Here is a nice article on the levels of emotional validation. I’ve written on this subject before, but this article/blog post offers a nice, fresh perspective.
Understanding the Levels of Validation
By KARYN HALL, PHD
Marsha Linehan, Ph.D., from the treatment creator of Dialectical Behavior Therapy, identified six levels of validation and noted that she believes it is impossible to overestimate the importance of validation.
If you care about someone who is emotionally sensitive, validation is one of the most important and effective skills you can learn. If you are an emotionally sensitive person, then learning to validate yourself will help you manage your emotions effectively.
Linehan suggests using the highest level of validation that you can in any situation.
The First Level is Being Present. There are so many ways to be present. Holding someone’s hand when they are having a painful medical treatment, listening with your whole mind and doing nothing but listening to a child describe their day in first grade, and going to a friend’s house at midnight to sit with her while she cries because a supposed friend told lies about her are all examples of being present.
Multi-tasking while you listen to your teenager’s story about his soccer game is not being present. Being present means giving all your attention to the person you are validating.
Being present for yourself means acknowledging your internal experience and sitting with it rather than “running away” from it, avoiding it, or pushing it away. Sitting with intense emotion is not easy. Even happiness or excitement can feel uncomfortable at times.
Often one of the reasons other people are uncomfortable with intense emotion is that they don’t know what to say. Just being present, paying complete attention to the person in a nonjudgmental way, is often the answer. For yourself, being mindful of your own emotion is the first step to accepting your emotion.
The Second Level is Accurate Reflection. Accurate reflection means you summarize what you have heard from someone else or summarize your own feelings. This type of validation can be done by others in an awkward, sing-songy, artificial way that is truly irritating or by yourself in a criticizing way. When done in an authentic manner, with the intent of truly understanding the experience and not judging it, accurate reflection is validating.
Sometimes this type of validation helps the emotionally sensitive person sort through their thoughts and separate them from their emotions. “So basically I’m feeling pretty angry and hurt,” would be a self-reflection. ”Sounds like you’re disappointed in yourself because you didn’t call him back,” could be accurate reflection by someone else.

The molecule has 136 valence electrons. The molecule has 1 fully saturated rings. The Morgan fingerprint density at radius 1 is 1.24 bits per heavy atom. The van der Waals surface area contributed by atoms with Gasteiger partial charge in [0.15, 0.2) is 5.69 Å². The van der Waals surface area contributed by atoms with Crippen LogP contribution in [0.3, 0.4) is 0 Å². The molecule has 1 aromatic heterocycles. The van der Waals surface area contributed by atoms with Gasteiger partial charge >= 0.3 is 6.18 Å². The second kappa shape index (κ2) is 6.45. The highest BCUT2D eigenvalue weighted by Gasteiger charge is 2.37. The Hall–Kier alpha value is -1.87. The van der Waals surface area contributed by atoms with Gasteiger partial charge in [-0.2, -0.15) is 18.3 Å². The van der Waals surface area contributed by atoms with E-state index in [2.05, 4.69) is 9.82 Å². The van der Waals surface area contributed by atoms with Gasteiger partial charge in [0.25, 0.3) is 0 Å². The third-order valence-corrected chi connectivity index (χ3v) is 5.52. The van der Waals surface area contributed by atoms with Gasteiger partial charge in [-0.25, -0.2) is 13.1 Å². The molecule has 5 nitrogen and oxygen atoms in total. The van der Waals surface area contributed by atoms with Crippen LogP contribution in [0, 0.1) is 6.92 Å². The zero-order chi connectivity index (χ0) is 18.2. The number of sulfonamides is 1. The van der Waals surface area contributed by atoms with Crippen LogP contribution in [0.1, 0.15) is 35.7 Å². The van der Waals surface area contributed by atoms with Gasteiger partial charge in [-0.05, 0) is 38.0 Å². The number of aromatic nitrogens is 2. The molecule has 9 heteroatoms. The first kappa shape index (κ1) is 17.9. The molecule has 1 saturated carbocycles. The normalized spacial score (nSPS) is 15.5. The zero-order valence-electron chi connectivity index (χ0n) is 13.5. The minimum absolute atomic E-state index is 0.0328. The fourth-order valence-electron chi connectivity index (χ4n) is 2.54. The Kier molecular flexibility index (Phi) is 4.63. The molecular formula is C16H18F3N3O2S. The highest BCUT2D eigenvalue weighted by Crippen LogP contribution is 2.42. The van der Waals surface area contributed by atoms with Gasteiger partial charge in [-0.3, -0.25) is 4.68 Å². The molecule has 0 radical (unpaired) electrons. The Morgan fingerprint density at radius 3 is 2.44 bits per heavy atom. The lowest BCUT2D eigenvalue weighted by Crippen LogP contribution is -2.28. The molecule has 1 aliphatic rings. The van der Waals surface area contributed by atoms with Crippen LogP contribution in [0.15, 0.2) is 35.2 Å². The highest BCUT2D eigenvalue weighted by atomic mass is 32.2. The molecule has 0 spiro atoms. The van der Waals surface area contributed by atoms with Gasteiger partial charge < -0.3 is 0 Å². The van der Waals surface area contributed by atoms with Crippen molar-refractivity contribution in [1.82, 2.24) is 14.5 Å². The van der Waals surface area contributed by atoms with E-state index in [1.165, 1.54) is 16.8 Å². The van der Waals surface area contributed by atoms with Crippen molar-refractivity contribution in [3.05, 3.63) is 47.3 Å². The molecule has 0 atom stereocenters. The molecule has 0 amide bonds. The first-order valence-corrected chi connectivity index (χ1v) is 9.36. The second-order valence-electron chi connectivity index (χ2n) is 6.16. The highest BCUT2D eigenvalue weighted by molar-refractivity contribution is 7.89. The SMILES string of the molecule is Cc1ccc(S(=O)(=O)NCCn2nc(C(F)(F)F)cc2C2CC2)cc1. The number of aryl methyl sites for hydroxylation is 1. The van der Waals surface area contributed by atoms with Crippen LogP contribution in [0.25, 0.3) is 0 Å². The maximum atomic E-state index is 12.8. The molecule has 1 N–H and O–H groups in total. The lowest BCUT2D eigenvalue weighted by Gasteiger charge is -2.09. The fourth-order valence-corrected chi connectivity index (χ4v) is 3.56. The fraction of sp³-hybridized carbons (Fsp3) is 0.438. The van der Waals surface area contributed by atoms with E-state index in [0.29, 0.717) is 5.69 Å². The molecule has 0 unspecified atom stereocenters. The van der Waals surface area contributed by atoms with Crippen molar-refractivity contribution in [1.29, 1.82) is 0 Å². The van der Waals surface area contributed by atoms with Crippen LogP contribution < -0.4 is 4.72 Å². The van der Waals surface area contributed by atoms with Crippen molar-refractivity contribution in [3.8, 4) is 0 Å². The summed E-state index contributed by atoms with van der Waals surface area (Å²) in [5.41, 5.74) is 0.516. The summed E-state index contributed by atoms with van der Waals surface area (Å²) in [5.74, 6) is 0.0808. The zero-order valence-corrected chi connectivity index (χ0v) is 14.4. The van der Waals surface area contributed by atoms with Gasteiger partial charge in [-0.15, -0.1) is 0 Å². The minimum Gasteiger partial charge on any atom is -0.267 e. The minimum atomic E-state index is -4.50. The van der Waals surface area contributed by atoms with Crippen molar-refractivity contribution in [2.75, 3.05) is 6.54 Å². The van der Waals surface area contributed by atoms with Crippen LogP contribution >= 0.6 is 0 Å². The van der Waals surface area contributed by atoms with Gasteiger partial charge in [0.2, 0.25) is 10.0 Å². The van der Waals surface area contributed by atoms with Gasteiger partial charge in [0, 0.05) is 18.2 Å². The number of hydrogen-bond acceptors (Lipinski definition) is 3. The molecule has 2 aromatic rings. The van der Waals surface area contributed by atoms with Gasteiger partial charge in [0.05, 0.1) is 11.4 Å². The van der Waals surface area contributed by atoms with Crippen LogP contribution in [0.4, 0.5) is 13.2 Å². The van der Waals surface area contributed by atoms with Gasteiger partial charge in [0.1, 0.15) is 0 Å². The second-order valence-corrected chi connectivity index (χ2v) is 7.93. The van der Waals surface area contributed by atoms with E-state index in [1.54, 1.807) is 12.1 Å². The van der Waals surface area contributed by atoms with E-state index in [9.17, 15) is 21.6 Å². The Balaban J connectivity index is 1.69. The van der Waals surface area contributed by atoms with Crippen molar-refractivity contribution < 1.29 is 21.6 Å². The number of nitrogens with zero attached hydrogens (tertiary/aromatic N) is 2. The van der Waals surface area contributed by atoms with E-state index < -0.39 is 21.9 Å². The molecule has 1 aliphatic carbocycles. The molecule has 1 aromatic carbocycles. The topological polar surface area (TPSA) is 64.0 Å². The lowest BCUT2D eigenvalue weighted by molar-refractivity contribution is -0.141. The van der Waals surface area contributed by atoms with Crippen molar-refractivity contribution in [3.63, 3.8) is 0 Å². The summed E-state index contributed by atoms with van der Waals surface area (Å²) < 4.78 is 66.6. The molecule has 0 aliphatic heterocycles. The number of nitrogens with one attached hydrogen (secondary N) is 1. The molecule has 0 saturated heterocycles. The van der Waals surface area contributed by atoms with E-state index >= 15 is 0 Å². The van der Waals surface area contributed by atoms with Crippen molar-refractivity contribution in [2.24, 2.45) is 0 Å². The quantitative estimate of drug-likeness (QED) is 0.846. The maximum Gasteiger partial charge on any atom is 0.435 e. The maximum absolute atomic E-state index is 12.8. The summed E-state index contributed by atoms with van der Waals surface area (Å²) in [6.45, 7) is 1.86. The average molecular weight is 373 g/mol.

Level Three is Reading a Person’s Behavior and Guessing What They Might be Feeling or Thinking. People vary in their ability to know their own feelings. For example, some confuse anxiety and excitement and some confuse excitement and happiness. Some may not be clear about what they are feeling because they weren’t allowed to experience their feelings or learned to be afraid of their feelings.
Often, emotionally sensitive people mask their feelings because they have learned that others don’t react well to their sensitivity. This masking can lead to not acknowledging their feelings even to themselves, which makes the emotions more difficult to manage. Being able to accurately label feelings is an important step to being able to regulate them.
When someone is describing a situation, notice the emotional state. Then either label the emotions you hear or guess at what the person might be feeling.
“I’m guessing you must have felt pretty hurt by her comment” is Level Three validation. Remember that you may guess wrong and the person could correct you. It’s her emotion, so she is the only one who knows how she feels.
Level Four is Understanding the Person’s Behavior in Terms of their History and Biology. Your experiences and biology influence your emotional reactions. If your best friend was bitten by a dog a few years ago, she is not likely to enjoy playing with your German Shepherd. Validation at this level would be saying, “Given what happened to you, I completely understand your not wanting to be around my dog.”
Self-validation would be understanding your own reactions in the context of your past experiences.
Level Five is normalizing or recognizing emotional reactions that anyone would have. Understanding that your emotions are normal is helpful for everyone. For the emotionally sensitive person, knowing that anyone would be upset in a specific situation is validating. For example, “Of course you’re anxious. Speaking before an audience the first time is scary for anyone.”
Level Six is radical genuineness. Radical genuiness is when you understand the emotion someone is feeling on a very deep level. Maybe you have had a similar experience. Radical genuineness is sharing that experience as equals.
Validation strengthens relationships and helps with managing emotions. By communicating acceptance, validation empowers your and others. For emotionally sensitive people, self-validation and validation by others helps them manage their emotions more effectively.